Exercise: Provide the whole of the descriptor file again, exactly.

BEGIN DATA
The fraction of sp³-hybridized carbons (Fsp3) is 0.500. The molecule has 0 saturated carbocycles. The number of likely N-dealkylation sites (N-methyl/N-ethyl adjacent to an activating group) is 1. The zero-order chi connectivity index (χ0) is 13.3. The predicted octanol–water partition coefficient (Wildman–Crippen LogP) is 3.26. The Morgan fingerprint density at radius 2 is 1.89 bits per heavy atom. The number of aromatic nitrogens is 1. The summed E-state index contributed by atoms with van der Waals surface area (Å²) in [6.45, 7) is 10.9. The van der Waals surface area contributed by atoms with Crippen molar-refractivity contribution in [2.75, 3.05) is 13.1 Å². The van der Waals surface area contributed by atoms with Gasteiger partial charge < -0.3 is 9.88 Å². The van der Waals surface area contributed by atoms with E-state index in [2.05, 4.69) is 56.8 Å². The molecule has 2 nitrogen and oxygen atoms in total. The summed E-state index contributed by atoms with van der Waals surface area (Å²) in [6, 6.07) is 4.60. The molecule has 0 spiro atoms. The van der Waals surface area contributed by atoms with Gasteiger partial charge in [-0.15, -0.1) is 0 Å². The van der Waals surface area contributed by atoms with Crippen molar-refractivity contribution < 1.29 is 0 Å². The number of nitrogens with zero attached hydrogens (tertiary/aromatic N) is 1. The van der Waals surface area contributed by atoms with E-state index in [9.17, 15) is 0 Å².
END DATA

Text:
The fraction of sp³-hybridized carbons (Fsp3) is 0.500. The molecule has 0 saturated carbocycles. The number of likely N-dealkylation sites (N-methyl/N-ethyl adjacent to an activating group) is 1. The zero-order chi connectivity index (χ0) is 13.3. The predicted octanol–water partition coefficient (Wildman–Crippen LogP) is 3.26. The Morgan fingerprint density at radius 2 is 1.89 bits per heavy atom. The number of aromatic nitrogens is 1. The summed E-state index contributed by atoms with van der Waals surface area (Å²) in [6.45, 7) is 10.9. The van der Waals surface area contributed by atoms with Crippen molar-refractivity contribution in [2.75, 3.05) is 13.1 Å². The van der Waals surface area contributed by atoms with Gasteiger partial charge < -0.3 is 9.88 Å². The van der Waals surface area contributed by atoms with E-state index in [2.05, 4.69) is 56.8 Å². The molecule has 2 nitrogen and oxygen atoms in total. The summed E-state index contributed by atoms with van der Waals surface area (Å²) in [6, 6.07) is 4.60. The molecule has 0 spiro atoms. The van der Waals surface area contributed by atoms with Gasteiger partial charge in [-0.15, -0.1) is 0 Å². The van der Waals surface area contributed by atoms with Crippen molar-refractivity contribution < 1.29 is 0 Å². The number of nitrogens with zero attached hydrogens (tertiary/aromatic N) is 1. The van der Waals surface area contributed by atoms with E-state index in [9.17, 15) is 0 Å².